Under the Sea 3D (2009) Poster

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Under the Sea 3D: Movie Review from The Massie Twins
GoneWithTheTwins12 February 2009
Anymore, specialty IMAX features seem to be about nature or dinosaurs. It's repetitious to be watching another underwater creature 3D film, but it's hard to deny the entertainment value of seeing rare monstrosities and beautiful mysteries jumping out of the screen and scurrying about at what feels like an arm-length away. No matter how limited the subject matter, the effects of IMAX are always outstanding. Clocking in at less than one hour, Under the Sea doesn't outstay its welcome and gives us a tidy look at some of the coral reef's most impressive wildlife. Jim Carrey narrates and manages to only rarely inflect his recognizable comedically exaggerated voice.

Starting in New Guinea and working around the southern coral reefs of Australia, Under the Sea investigates the lives of many fascinating fishes. From the stonefish, the most venomous fish in the sea, to sea snakes, the most poisonous animal in the ocean, the audience is subjected to a myriad of stunning sea life. The coral triangle where the film starts is home to more marine species than anywhere else on Earth, including the alien presence of cuttlefish, symbiotic shrimp and gobies, squid, jellyfish and more. Australia's 12,000-year-old Great Barrier Reef houses schools of convict fish (the food of the adults is still completely unknown; some scientists speculate that the babies feed them slime, while others predict they consume their own young), rare sea dragons, great white sharks, whales, sea lions and more.

As if meeting a requirement, Under the Sea also delivers a public service announcement insisting that humans need to start caring about the environment; harmful carbon dioxide is rapidly destroying the reef and making it impossible for the various sea life to survive. The final moments show the leisurely, playful sea lions adorably snuggling up to the camera – had they shown the hideous stonefish instead, the effects would be completely different, even though they are just as wondrous.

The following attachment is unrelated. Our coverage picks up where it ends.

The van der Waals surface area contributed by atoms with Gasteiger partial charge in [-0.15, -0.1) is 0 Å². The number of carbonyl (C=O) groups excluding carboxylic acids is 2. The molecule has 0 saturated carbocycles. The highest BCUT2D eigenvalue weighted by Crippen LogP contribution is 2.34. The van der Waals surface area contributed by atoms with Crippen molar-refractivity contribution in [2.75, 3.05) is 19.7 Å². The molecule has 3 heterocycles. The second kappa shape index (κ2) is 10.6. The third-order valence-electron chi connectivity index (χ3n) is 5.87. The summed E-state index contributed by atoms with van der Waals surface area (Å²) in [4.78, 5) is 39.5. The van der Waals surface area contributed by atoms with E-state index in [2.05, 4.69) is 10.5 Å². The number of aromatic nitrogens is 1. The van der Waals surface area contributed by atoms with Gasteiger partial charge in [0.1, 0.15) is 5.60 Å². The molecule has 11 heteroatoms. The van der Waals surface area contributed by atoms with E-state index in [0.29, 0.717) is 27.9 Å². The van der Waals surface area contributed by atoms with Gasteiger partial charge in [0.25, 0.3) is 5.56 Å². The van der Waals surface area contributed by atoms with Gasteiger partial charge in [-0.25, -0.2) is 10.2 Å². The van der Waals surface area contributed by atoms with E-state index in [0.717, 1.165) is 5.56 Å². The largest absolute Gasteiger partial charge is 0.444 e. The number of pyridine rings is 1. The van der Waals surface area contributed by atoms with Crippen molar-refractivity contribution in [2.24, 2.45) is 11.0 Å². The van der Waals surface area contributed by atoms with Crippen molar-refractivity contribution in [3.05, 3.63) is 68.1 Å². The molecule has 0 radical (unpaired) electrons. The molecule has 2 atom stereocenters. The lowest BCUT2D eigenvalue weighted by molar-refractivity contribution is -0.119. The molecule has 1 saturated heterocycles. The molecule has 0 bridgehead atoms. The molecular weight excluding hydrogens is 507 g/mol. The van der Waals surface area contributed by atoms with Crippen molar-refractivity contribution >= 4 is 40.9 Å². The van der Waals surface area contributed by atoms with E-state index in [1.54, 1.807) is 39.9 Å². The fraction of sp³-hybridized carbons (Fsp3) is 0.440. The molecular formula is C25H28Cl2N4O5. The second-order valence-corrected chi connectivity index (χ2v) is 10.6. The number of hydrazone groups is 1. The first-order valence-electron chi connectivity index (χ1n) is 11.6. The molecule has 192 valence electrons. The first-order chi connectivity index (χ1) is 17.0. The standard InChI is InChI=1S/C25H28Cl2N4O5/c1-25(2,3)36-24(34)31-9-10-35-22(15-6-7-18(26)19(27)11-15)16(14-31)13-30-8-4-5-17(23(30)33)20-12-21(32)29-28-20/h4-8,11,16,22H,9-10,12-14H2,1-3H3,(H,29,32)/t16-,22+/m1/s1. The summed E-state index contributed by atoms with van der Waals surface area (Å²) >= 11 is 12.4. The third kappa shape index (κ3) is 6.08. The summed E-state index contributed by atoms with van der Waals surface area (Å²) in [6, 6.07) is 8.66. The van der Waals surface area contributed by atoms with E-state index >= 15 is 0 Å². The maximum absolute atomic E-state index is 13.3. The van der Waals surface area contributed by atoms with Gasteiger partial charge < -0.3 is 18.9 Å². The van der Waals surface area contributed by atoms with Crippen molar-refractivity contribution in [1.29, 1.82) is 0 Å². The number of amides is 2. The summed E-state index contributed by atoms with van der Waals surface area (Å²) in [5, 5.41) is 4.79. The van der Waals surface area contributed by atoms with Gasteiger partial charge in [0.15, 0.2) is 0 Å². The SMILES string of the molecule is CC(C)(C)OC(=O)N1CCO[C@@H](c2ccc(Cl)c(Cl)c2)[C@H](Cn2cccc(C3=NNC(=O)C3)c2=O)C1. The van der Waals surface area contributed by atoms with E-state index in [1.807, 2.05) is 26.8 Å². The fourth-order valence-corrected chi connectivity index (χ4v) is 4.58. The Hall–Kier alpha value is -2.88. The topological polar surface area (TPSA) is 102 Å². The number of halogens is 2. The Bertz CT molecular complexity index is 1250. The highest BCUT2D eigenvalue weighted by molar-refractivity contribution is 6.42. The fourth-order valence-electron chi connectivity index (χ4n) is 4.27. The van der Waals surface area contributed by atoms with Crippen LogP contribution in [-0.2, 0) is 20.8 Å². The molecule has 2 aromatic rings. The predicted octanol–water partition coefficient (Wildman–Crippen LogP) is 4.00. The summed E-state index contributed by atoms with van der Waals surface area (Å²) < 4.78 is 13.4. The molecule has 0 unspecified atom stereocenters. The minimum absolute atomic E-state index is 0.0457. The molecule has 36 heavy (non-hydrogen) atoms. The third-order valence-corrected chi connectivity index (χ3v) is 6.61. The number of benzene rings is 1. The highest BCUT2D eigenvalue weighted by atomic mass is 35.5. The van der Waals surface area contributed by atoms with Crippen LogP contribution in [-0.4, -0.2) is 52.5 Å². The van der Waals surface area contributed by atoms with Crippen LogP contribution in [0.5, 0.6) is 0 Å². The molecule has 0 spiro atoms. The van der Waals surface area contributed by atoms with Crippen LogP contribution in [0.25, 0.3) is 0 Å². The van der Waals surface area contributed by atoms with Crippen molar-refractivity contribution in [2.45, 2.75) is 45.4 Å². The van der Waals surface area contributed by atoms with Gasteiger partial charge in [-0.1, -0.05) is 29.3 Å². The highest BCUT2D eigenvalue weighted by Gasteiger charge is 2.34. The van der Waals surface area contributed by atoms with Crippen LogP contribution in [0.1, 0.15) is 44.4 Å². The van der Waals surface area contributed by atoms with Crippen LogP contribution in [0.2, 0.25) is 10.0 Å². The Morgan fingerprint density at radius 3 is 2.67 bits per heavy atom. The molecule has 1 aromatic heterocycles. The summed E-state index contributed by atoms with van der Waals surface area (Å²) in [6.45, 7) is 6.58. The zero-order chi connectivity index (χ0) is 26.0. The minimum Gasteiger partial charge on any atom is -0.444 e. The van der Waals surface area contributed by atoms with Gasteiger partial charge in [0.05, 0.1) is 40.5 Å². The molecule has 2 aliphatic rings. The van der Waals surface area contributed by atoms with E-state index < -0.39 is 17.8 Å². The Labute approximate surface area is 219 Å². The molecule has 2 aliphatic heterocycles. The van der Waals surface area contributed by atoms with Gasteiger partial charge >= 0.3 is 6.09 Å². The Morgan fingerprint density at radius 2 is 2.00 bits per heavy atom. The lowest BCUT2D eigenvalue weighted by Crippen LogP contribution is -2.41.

While all of the IMAX films deliver an engaging 3-D experience, Under the Sea takes the adventure one step further (or closer) by bringing its fascinating subject so near to the viewer one can't help but reach out just to make sure they're still in a theater. Every underwater being appears literally within touching distance, giving the audience the impression that they are the divers filming these wonders of nature. Jim Carrey's narration may contain interesting facts about the seldom seen proceedings, but it's hard to pay attention to his voice when you're dodging looming sea snakes and schools of catfish.

  • The Massie Twins
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Scuba Diving from the Edge of Your Seat!
Mary McGrath21 February 2009
I rarely go to the movies anymore. We have a plasma TV at home, so it's only on special occasions that I'll fork out my meager pennies to see a flick at the theater. This movie was a real treat. Not only are you plunked right into the oceans of Indonesia, and other tropical locations, but you witness the marvels of nature that are rarely viewed by the human eye. Seals seem inches away. Great White sharks are within biting distance. The dance of sea life is an underwater ballet.

I'm a big snorkeling fan, and with all this cold weather, I've been dying to visit someplace tropical so I can indulge my passion. Until I do, this 40 minute gem will satiate my thirst, without having to endure a 13 hour plane ride.
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"UNDER THE SEA 3-D" -- An Octopus' Garden of Delight =
jimchudnow-112 February 2009
Warning: Spoilers
(Based on an advance preview): This new IMAX documentary (calmly narrated by Jim Carrey) is a WONDERFULLY done and enjoyable film. While I'd expected to see mainly just the "usual suspects" in sea-based films, this one has loads of fabulous footage of many SELDOM-seen species such as (color- and texture-changing) cuttlefish, sea dragons, squid, jellyfish, Australian sea lions and others. The natural camouflage and actions of some of these creatures is often mind-boggling, and the 3-D feature just ADDS to the depth and appreciation for what has been achieved. Besides being fascinating and beautiful, the film also points out the ever-increasing DANGERS to the sea environment caused by rising temperatures and increased pollution. Overall, a really impressive and pleasurable effort, highly recommended & so good I wish it had been much LONGER in length!